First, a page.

Traffic Figures 2013 Passengers

6.7 millions

Flight hours




Seatload Factor



890 mio € (+18% PY)

Quality and Safety (Certificates) SunExpress is certified according to ISO 9001 (Quality Management), ISO 10002 (Customer Satisfaction and Complaints Handling) ISO 14001 (Environmental Management) and OHSAS 18001 (Health and Safety Assessment). In addition, SunExpress holds an IOSA registration with IATA (High Safety Standards), and its internal processes have been audited by an international system to assess airlines’ organizational processes and management systems. These process-oriented management systems are applied throughout the company and controlled by professional quality management.

Our fleet With 64 aircrafts one of the most modern fleets in Europe SunExpress has one of the most modern fleets in Europe, currently operating with a full-commonality fleet of 69 Boeing aircraft and a total capacity of 11.456 seats. 32 of the aircraft are operated directly by SunExpress all of the others are operated for THY and AnadoluJet. SunExpress are both expending their route portfolio and enlarging their fleet to 77 aircraft.

Boeing 737-800 Number of aircraft: Seats:

Boeing 737-700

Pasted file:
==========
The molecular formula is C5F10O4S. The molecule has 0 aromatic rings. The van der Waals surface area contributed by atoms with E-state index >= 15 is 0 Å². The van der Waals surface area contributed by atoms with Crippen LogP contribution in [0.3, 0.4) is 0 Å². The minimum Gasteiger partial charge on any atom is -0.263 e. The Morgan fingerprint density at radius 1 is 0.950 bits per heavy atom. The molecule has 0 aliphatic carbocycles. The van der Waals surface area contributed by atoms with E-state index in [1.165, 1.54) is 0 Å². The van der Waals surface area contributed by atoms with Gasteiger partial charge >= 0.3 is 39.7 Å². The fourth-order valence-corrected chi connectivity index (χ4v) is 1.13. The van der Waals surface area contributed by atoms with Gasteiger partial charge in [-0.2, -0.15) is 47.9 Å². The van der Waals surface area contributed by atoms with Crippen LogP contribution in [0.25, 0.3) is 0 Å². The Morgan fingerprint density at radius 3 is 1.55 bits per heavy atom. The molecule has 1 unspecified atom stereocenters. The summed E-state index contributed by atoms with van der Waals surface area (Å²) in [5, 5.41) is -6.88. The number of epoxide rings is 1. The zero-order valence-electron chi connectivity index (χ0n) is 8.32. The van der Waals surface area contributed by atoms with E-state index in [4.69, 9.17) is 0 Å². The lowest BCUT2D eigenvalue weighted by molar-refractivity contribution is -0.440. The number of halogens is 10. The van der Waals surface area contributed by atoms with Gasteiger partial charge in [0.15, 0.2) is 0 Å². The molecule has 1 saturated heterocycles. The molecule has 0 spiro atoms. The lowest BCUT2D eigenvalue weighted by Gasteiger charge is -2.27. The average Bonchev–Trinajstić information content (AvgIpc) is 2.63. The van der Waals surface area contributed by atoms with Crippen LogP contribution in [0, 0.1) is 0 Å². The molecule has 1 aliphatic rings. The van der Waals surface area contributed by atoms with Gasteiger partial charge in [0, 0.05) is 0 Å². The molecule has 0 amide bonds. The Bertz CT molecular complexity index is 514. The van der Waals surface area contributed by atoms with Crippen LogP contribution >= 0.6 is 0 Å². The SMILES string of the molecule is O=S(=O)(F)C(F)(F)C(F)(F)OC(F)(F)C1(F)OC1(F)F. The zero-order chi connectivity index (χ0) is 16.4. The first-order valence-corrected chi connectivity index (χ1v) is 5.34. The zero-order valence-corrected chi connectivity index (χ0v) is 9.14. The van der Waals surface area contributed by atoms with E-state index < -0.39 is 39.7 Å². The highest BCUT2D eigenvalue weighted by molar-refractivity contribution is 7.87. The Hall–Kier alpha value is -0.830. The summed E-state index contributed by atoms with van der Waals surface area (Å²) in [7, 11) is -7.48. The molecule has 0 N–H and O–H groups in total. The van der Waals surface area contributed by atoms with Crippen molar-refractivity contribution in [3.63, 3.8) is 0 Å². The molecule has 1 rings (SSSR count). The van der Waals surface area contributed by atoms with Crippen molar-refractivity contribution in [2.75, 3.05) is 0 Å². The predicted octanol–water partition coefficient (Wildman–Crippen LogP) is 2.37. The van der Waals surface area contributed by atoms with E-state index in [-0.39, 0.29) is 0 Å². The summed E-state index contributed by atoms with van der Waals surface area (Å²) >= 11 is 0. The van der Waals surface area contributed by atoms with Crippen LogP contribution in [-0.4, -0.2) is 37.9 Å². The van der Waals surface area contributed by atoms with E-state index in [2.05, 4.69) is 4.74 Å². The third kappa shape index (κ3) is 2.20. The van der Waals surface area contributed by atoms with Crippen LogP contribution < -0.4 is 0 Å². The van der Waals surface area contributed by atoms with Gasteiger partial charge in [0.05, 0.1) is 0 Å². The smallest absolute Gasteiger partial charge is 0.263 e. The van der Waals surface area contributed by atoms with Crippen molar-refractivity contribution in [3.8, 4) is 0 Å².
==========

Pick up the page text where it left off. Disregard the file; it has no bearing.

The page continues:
165 /189


Working at SunExpress SunExpress employees benefit from working in the multicultural environment at our company, which provides important career enhancing advantages. Approximately 3100 employees from 25 different countries work at SunExpress. English, the language of aviation, is used actively throughout the company. Meetings and correspondence are done in English. Our open offices represent open communication and our company’s clear, transparent management style. As the Human Resources Department, we believe that the success of our company is in direct proportion to the quality of our employees. The level of education at our company is high and the primary aim of the Human Resources’ policies and strategies, based on employee satisfaction, is to gain personnel who are open to change and development, willing to adopt the company’s culture, thereby enabling SunExpress to attain its goals successfully. Our company, rich in both Turkish and German aviation knowledge and culture, offers a wide range of career opportunities to employees. Our career fields are gathered under four main groups:


• • • •

Cockpit Cabin Services Line Maintenance & Technical Ground Employment

Most of our ground employment positions are located at the company’s headquarters in Antalya, but employment opportunities also exist at our regional bases in Izmir, Istanbul and Ankara. Employment openings at these bases are announced at varying intervals. Please check our web site and our social media channels regularly for these announcements. Employment opportunities at all of our bases are available for flight personnel and line maintenance & technical personnel. We wish you much success in your career path. SunExpress Human Resources